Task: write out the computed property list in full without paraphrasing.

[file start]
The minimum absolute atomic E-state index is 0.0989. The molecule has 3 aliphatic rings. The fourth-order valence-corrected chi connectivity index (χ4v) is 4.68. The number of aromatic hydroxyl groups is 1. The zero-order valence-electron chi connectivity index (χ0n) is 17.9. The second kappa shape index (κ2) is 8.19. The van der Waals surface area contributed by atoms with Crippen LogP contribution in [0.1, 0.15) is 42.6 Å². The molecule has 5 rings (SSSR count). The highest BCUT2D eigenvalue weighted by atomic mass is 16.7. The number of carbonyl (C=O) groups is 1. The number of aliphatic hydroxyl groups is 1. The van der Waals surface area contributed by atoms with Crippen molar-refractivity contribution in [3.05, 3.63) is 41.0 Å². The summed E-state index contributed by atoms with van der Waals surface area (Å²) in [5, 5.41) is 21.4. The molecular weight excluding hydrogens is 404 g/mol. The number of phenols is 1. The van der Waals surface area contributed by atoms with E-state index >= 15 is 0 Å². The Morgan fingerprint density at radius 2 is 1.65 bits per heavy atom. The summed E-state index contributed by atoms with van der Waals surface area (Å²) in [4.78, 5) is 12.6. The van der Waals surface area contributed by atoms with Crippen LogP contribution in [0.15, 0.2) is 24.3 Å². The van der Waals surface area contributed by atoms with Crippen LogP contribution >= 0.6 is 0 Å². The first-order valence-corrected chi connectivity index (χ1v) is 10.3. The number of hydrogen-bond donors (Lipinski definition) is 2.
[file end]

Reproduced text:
The minimum absolute atomic E-state index is 0.0989. The molecule has 3 aliphatic rings. The fourth-order valence-corrected chi connectivity index (χ4v) is 4.68. The number of aromatic hydroxyl groups is 1. The zero-order valence-electron chi connectivity index (χ0n) is 17.9. The second kappa shape index (κ2) is 8.19. The van der Waals surface area contributed by atoms with Crippen LogP contribution in [0.1, 0.15) is 42.6 Å². The molecule has 5 rings (SSSR count). The highest BCUT2D eigenvalue weighted by atomic mass is 16.7. The number of carbonyl (C=O) groups is 1. The number of aliphatic hydroxyl groups is 1. The van der Waals surface area contributed by atoms with Crippen molar-refractivity contribution in [3.05, 3.63) is 41.0 Å². The summed E-state index contributed by atoms with van der Waals surface area (Å²) in [5, 5.41) is 21.4. The molecular weight excluding hydrogens is 404 g/mol. The number of phenols is 1. The van der Waals surface area contributed by atoms with E-state index >= 15 is 0 Å². The Morgan fingerprint density at radius 2 is 1.65 bits per heavy atom. The summed E-state index contributed by atoms with van der Waals surface area (Å²) in [4.78, 5) is 12.6. The van der Waals surface area contributed by atoms with Crippen LogP contribution in [0.15, 0.2) is 24.3 Å². The van der Waals surface area contributed by atoms with Crippen LogP contribution >= 0.6 is 0 Å². The first-order valence-corrected chi connectivity index (χ1v) is 10.3. The number of hydrogen-bond donors (Lipinski definition) is 2.